• Lands’ End online Web shopping assistance
        • Lands’ End Live (1999)
      • Text chat and call-back features
      • Lands’ End personal shopper agent (more recent)
        • Learns preferences and makes suggestions
    Electronic Commerce, Eighth Edition
  • 11. Web Catalog Revenue Models (cont’d.)
    • Clothing retailers (cont’d.)
      • My Virtual Model (customers try clothes)
        • Graphic image built from customer measurements
      • Lands’ End
        • Two shoppers using different computers
        • Simultaneously browse Web site together
      • Online overstocks stores
        • Reaches more people than physical store
      • Problem with varying computer monitor color settings
        • Send fabric swatch on request
        • Offer generous return policies
    Electronic Commerce, Eighth Edition
  • 12. Web Catalog Revenue Models (cont’d.)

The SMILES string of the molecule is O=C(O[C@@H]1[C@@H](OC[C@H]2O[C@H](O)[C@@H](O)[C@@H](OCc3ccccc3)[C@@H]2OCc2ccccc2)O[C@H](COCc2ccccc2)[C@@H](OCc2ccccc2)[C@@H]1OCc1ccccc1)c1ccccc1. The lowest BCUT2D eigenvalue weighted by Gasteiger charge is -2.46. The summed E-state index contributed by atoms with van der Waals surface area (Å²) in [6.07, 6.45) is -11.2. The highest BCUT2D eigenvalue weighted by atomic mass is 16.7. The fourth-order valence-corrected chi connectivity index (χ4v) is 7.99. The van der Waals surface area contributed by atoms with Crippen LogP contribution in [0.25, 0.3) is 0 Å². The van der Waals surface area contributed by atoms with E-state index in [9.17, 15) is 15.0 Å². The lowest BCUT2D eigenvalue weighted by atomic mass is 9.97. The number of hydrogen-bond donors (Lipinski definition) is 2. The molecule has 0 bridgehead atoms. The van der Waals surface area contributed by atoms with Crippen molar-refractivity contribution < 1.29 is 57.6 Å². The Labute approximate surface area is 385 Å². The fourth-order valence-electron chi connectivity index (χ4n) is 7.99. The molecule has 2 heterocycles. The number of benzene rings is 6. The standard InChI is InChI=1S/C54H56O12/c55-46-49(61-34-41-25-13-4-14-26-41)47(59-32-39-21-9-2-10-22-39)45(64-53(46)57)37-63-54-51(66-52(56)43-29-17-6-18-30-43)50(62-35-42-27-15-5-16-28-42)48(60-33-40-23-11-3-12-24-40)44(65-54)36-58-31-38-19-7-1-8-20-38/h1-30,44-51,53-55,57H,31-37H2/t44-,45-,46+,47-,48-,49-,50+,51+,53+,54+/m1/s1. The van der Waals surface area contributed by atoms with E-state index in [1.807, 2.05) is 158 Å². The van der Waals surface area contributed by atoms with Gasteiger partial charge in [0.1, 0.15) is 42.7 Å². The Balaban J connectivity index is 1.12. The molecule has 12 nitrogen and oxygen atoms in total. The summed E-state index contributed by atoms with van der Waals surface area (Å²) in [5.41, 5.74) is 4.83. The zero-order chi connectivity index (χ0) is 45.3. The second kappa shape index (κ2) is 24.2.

• Flowers and gifts (gift retailers)
      • 1-800-Flowers
        • Online extension to successful telephone business
        • Competes with online-only florists
      • Godiva
        • Offers business gift plans
      • Hickory Farms and Mrs. Fields Cookies
        • Offer familiar name brands on Web
      • Harry and David
        • Original Web site for informational purposes
        • Promoted catalog business
        • Added online ordering feature
    Electronic Commerce, Eighth Edition
  • 13. Web Catalog Revenue Models (cont’d.)
    • General discounters (completely new businesses)
      • Buy.Com
        • Borrowed Wal-Mart and discount club sales model
      • Many sites sold advertising (originally)
        • Subsidized extremely low prices
        • Most sites now out of business